Landowners Challenge Oil Pipeline Companies’ Power to Exercise Eminent Domain in Louisiana Court of Appeal

Pipeline is Environmentally Destructive, Not in the Public Good

January 8, 2020, Lake Charles, LA
– Today, attorneys representing Louisiana landowners whose property was taken by an oil pipeline company argued before the Third Circuit Court of Appeal for the State of Louisiana, urging the court to reverse a decision allowing expropriation of the land despite having found the company had unlawfully trespassed. The Bayou Bridge Pipeline Company (BBP) trespassed onto privately-owned land in the ecologically sensitive Atchafalaya Basin and began constructing a pipeline—including clearing trees and trenching—before beginning any legal process to obtain the land. A judge found that BBP had unlawfully entered and damaged the land, but nonetheless allowed the company to take the land using the state power of eminent domain. 

“Bayou Bridge’s action against me and my fellow landowners should alarm all Louisiana property-owners,” said Katherine Aaselstad. “It demonstrated that the corporation can take anyone’s land, even in the environmentally precious Atchafalaya Basin, if they can line their own pockets, exporting energy abroad.” 

After landowners sought an injunction to stop BBP from trespassing and constructing its pipeline on the land, BBP began eminent domain proceedings against the landowners. The landowners opposed the expropriation, filing counterclaims and challenging Louisiana’s delegation of the power of eminent domain to private oil companies. During a three-day trial, the court allowed evidence of general economic development and incidental benefits of oil and petroleum products, but refused to allow questioning regarding the actual users and uses of the Bayou Bridge Pipeline and adverse environmental and economic impacts. The judge ultimately found that BBP had trespassed, but allowed the private company to take the landowners’ property—awarding them just $150 each for the loss of their property and the trespass. 

Today, attorneys from the Center for Constitutional Rights and Atchafalaya Basinkeeper urged the court to reverse its ruling allowing BBP to take the property and to find unconstitutional Louisiana’s delegation of the power of eminent domain to private oil pipeline companies. They say that, far from serving a public and necessary purpose that would justify the exercise of eminent domain, the Bayou Bridge Pipeline is contrary to the public interest. 

“It is surprising to many people that pipeline companies have been handed the extraordinary power of eminent domain over Louisiana landowners,” said Pam Spees, senior staff attorney with the Center for Constitutional Rights. “That is cause enough for concern, but as this case shows, BBP didn’t even bother to respect that very accommodating state law, and instead bull-dozed ahead, took the property, destroyed trees, built its pipeline, and then only sought an expropriation judgment after a courageous landowner sued to get them off the land.”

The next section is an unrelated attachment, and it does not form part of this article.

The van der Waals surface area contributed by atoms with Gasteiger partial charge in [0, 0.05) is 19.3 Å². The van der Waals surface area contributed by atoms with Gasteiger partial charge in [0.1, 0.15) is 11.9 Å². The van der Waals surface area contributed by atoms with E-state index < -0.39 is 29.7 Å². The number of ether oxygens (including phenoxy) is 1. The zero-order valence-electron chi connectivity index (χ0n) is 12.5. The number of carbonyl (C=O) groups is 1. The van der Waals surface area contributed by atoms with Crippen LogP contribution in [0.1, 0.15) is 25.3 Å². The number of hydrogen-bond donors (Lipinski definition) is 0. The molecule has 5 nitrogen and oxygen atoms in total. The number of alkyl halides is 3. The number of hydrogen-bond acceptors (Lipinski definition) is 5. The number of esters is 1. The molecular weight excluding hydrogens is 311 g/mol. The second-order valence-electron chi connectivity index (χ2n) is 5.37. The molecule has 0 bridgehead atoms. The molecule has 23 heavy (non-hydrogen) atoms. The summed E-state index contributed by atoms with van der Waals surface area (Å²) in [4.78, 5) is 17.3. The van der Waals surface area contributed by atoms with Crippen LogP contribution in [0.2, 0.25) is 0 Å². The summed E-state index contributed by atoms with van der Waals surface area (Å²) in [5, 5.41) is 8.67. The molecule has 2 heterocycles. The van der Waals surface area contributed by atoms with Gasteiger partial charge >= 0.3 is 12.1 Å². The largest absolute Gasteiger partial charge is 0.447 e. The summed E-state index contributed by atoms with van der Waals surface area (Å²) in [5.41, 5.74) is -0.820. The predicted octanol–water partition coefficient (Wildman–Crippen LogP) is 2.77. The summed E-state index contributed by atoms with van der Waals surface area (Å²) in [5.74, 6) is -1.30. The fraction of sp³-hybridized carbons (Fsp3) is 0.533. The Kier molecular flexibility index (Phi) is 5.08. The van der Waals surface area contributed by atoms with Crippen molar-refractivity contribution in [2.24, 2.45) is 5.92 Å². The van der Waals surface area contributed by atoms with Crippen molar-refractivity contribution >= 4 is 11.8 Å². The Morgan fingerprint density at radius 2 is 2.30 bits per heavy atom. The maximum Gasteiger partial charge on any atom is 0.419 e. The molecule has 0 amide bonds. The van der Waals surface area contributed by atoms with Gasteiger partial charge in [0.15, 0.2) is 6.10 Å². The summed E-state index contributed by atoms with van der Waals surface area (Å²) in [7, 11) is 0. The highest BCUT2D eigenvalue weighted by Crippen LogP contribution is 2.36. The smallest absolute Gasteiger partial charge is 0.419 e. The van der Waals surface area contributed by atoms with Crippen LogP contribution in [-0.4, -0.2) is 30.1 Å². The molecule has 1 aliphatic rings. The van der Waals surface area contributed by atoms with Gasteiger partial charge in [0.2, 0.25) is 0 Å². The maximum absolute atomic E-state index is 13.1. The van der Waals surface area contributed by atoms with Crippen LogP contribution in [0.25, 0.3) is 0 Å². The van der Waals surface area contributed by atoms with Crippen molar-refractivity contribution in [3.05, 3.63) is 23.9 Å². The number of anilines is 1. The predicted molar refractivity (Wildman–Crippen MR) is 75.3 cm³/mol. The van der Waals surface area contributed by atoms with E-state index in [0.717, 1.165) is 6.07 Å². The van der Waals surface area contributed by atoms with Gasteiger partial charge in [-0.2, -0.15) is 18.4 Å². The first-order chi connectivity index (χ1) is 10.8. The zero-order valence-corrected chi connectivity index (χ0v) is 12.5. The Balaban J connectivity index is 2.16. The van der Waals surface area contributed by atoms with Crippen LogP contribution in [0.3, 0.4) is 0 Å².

BBP is a joint venture of Energy Transfer Partners (ETP), the company behind the controversial Dakota Access Pipeline (DAPL) in North Dakota, and Phillips 66. Both companies have a lengthy record of leaks and spills. The Bayou Bridge Pipeline is the tail end of the DAPL, spanning 162.5 miles across southern Louisiana, including wetlands and the Atchafalaya Basin, the country’s largest river swamp, containing old growth trees and many endangered species. 

“This case is important not only for Louisiana property owners, but for all Louisianans,” said Misha Mitchell, attorney with Atchafalaya Basinkeeper. “These landowners have stuck out their necks to demand constitutional protection and to ensure that oil pipelines are evaluated not only in terms of economic benefits but with the greater public interest in mind, including public safety and welfare.” 

For more information, visit the Center for Constitutional Rights’ case page.

The Center for Constitutional Rights works with communities under threat to fight for justice and liberation through litigation, advocacy, and strategic communications. Since 1966, the Center for Constitutional Rights has taken on oppressive systems of power, including structural racism, gender oppression, economic inequity, and governmental overreach. Learn more at


Last modified 

January 8, 2020